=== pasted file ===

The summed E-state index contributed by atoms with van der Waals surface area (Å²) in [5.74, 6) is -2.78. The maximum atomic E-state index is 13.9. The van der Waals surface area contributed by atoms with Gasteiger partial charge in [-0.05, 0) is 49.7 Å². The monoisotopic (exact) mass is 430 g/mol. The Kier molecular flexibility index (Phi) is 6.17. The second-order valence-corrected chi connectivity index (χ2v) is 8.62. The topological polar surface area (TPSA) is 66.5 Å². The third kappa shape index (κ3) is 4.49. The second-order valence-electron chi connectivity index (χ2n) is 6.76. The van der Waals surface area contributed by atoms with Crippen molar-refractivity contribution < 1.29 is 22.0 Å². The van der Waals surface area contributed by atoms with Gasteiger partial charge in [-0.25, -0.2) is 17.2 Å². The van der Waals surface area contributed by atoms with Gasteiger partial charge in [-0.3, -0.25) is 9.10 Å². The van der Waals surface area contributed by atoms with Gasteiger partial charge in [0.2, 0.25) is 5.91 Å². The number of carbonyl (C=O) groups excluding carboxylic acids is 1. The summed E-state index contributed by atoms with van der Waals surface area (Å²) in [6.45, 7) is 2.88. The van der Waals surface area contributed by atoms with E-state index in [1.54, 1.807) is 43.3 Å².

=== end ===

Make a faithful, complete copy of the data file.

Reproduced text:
The summed E-state index contributed by atoms with van der Waals surface area (Å²) in [5.74, 6) is -2.78. The maximum atomic E-state index is 13.9. The van der Waals surface area contributed by atoms with Gasteiger partial charge in [-0.05, 0) is 49.7 Å². The monoisotopic (exact) mass is 430 g/mol. The Kier molecular flexibility index (Phi) is 6.17. The second-order valence-corrected chi connectivity index (χ2v) is 8.62. The topological polar surface area (TPSA) is 66.5 Å². The third kappa shape index (κ3) is 4.49. The second-order valence-electron chi connectivity index (χ2n) is 6.76. The van der Waals surface area contributed by atoms with Crippen molar-refractivity contribution < 1.29 is 22.0 Å². The van der Waals surface area contributed by atoms with Gasteiger partial charge in [-0.25, -0.2) is 17.2 Å². The van der Waals surface area contributed by atoms with Gasteiger partial charge in [-0.3, -0.25) is 9.10 Å². The van der Waals surface area contributed by atoms with Gasteiger partial charge in [0.2, 0.25) is 5.91 Å². The number of carbonyl (C=O) groups excluding carboxylic acids is 1. The summed E-state index contributed by atoms with van der Waals surface area (Å²) in [6.45, 7) is 2.88. The van der Waals surface area contributed by atoms with E-state index in [1.54, 1.807) is 43.3 Å².